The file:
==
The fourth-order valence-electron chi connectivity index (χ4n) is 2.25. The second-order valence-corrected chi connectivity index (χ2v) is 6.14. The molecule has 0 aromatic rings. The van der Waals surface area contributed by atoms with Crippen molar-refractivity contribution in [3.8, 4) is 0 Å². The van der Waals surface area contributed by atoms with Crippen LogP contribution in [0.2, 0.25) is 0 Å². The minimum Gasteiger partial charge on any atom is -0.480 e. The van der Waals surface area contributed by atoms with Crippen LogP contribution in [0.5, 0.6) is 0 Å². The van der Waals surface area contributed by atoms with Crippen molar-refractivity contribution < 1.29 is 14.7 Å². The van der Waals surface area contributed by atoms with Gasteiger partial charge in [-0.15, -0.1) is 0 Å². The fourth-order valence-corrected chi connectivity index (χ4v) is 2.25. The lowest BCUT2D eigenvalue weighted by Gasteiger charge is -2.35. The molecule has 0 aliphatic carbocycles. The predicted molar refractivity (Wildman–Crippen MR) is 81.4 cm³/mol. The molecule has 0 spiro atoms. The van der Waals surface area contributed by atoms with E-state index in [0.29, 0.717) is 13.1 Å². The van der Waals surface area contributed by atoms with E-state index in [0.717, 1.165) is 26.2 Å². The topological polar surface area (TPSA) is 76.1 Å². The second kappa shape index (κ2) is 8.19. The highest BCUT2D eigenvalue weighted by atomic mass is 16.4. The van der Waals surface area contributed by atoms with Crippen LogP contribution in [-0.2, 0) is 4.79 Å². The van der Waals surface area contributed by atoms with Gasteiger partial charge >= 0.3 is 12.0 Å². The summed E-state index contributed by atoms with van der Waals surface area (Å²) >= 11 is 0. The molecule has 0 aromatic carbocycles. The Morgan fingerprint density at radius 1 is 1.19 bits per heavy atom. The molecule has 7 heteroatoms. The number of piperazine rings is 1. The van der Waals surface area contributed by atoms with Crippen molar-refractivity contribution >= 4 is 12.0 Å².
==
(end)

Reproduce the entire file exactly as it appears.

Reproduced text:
The fourth-order valence-electron chi connectivity index (χ4n) is 2.25. The second-order valence-corrected chi connectivity index (χ2v) is 6.14. The molecule has 0 aromatic rings. The van der Waals surface area contributed by atoms with Crippen molar-refractivity contribution in [3.8, 4) is 0 Å². The van der Waals surface area contributed by atoms with Crippen LogP contribution in [0.2, 0.25) is 0 Å². The minimum Gasteiger partial charge on any atom is -0.480 e. The van der Waals surface area contributed by atoms with Crippen LogP contribution in [0.5, 0.6) is 0 Å². The van der Waals surface area contributed by atoms with Crippen molar-refractivity contribution < 1.29 is 14.7 Å². The van der Waals surface area contributed by atoms with Gasteiger partial charge in [-0.15, -0.1) is 0 Å². The fourth-order valence-corrected chi connectivity index (χ4v) is 2.25. The lowest BCUT2D eigenvalue weighted by Gasteiger charge is -2.35. The molecule has 0 aliphatic carbocycles. The predicted molar refractivity (Wildman–Crippen MR) is 81.4 cm³/mol. The molecule has 0 spiro atoms. The van der Waals surface area contributed by atoms with E-state index in [0.29, 0.717) is 13.1 Å². The van der Waals surface area contributed by atoms with E-state index in [0.717, 1.165) is 26.2 Å². The topological polar surface area (TPSA) is 76.1 Å². The second kappa shape index (κ2) is 8.19. The highest BCUT2D eigenvalue weighted by atomic mass is 16.4. The van der Waals surface area contributed by atoms with Crippen LogP contribution in [-0.2, 0) is 4.79 Å². The van der Waals surface area contributed by atoms with Gasteiger partial charge >= 0.3 is 12.0 Å². The summed E-state index contributed by atoms with van der Waals surface area (Å²) >= 11 is 0. The molecule has 0 aromatic carbocycles. The Morgan fingerprint density at radius 1 is 1.19 bits per heavy atom. The molecule has 7 heteroatoms. The number of piperazine rings is 1. The van der Waals surface area contributed by atoms with Crippen molar-refractivity contribution >= 4 is 12.0 Å².